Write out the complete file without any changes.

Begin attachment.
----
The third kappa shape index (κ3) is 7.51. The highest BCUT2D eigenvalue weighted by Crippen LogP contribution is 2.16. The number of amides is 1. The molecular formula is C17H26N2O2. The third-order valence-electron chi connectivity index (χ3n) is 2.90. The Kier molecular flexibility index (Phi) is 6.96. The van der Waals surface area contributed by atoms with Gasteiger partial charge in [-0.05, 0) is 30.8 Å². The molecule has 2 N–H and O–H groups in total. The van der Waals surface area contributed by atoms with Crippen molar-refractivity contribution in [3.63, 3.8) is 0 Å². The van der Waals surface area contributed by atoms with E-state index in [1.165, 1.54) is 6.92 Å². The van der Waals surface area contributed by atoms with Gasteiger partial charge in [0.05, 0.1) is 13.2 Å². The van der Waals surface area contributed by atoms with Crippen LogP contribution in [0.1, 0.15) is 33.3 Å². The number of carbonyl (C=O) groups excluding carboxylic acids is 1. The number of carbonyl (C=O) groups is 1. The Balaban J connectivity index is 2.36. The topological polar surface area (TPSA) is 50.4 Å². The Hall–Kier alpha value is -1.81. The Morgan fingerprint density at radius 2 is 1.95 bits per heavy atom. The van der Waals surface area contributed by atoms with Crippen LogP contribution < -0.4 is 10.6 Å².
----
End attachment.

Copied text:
The third kappa shape index (κ3) is 7.51. The highest BCUT2D eigenvalue weighted by Crippen LogP contribution is 2.16. The number of amides is 1. The molecular formula is C17H26N2O2. The third-order valence-electron chi connectivity index (χ3n) is 2.90. The Kier molecular flexibility index (Phi) is 6.96. The van der Waals surface area contributed by atoms with Gasteiger partial charge in [-0.05, 0) is 30.8 Å². The molecule has 2 N–H and O–H groups in total. The van der Waals surface area contributed by atoms with Crippen molar-refractivity contribution in [3.63, 3.8) is 0 Å². The van der Waals surface area contributed by atoms with E-state index in [1.165, 1.54) is 6.92 Å². The van der Waals surface area contributed by atoms with Gasteiger partial charge in [0.05, 0.1) is 13.2 Å². The van der Waals surface area contributed by atoms with Crippen LogP contribution in [0.1, 0.15) is 33.3 Å². The number of carbonyl (C=O) groups excluding carboxylic acids is 1. The number of carbonyl (C=O) groups is 1. The Balaban J connectivity index is 2.36. The topological polar surface area (TPSA) is 50.4 Å². The Hall–Kier alpha value is -1.81. The Morgan fingerprint density at radius 2 is 1.95 bits per heavy atom. The van der Waals surface area contributed by atoms with Crippen LogP contribution < -0.4 is 10.6 Å².